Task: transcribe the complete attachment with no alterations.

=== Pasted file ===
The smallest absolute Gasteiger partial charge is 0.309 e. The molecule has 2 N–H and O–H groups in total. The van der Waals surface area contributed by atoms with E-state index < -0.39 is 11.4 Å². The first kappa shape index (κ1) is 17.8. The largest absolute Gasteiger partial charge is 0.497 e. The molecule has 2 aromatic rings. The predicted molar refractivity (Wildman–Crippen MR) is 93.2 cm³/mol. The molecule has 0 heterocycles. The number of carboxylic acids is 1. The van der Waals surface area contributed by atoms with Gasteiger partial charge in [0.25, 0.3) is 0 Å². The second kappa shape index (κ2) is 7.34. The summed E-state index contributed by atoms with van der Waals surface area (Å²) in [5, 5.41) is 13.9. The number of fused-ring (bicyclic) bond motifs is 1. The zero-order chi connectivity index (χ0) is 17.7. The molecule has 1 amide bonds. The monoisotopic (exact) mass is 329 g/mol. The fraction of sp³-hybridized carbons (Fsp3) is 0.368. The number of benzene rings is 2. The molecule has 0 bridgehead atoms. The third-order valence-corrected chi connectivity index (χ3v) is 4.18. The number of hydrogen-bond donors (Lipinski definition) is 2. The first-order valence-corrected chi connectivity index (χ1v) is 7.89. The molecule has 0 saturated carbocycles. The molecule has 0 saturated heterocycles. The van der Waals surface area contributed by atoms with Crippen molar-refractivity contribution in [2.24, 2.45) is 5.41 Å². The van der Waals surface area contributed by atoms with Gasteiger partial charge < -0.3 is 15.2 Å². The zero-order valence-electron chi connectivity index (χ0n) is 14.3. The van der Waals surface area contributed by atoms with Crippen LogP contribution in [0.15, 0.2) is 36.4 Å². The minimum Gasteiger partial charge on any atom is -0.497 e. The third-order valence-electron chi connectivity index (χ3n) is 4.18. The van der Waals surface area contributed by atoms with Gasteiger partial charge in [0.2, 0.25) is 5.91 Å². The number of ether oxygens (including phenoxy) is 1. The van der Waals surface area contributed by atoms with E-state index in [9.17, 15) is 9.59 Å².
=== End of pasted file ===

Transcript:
The smallest absolute Gasteiger partial charge is 0.309 e. The molecule has 2 N–H and O–H groups in total. The van der Waals surface area contributed by atoms with E-state index < -0.39 is 11.4 Å². The first kappa shape index (κ1) is 17.8. The largest absolute Gasteiger partial charge is 0.497 e. The molecule has 2 aromatic rings. The predicted molar refractivity (Wildman–Crippen MR) is 93.2 cm³/mol. The molecule has 0 heterocycles. The number of carboxylic acids is 1. The van der Waals surface area contributed by atoms with Gasteiger partial charge in [0.25, 0.3) is 0 Å². The second kappa shape index (κ2) is 7.34. The summed E-state index contributed by atoms with van der Waals surface area (Å²) in [5, 5.41) is 13.9. The number of fused-ring (bicyclic) bond motifs is 1. The zero-order chi connectivity index (χ0) is 17.7. The molecule has 1 amide bonds. The monoisotopic (exact) mass is 329 g/mol. The fraction of sp³-hybridized carbons (Fsp3) is 0.368. The number of benzene rings is 2. The molecule has 0 bridgehead atoms. The third-order valence-corrected chi connectivity index (χ3v) is 4.18. The number of hydrogen-bond donors (Lipinski definition) is 2. The first-order valence-corrected chi connectivity index (χ1v) is 7.89. The molecule has 0 saturated carbocycles. The molecule has 0 saturated heterocycles. The van der Waals surface area contributed by atoms with Crippen molar-refractivity contribution in [2.24, 2.45) is 5.41 Å². The van der Waals surface area contributed by atoms with Gasteiger partial charge < -0.3 is 15.2 Å². The zero-order valence-electron chi connectivity index (χ0n) is 14.3. The van der Waals surface area contributed by atoms with Crippen LogP contribution in [0.15, 0.2) is 36.4 Å². The minimum Gasteiger partial charge on any atom is -0.497 e. The third-order valence-electron chi connectivity index (χ3n) is 4.18. The van der Waals surface area contributed by atoms with Gasteiger partial charge in [0.2, 0.25) is 5.91 Å². The number of ether oxygens (including phenoxy) is 1. The van der Waals surface area contributed by atoms with E-state index in [9.17, 15) is 9.59 Å².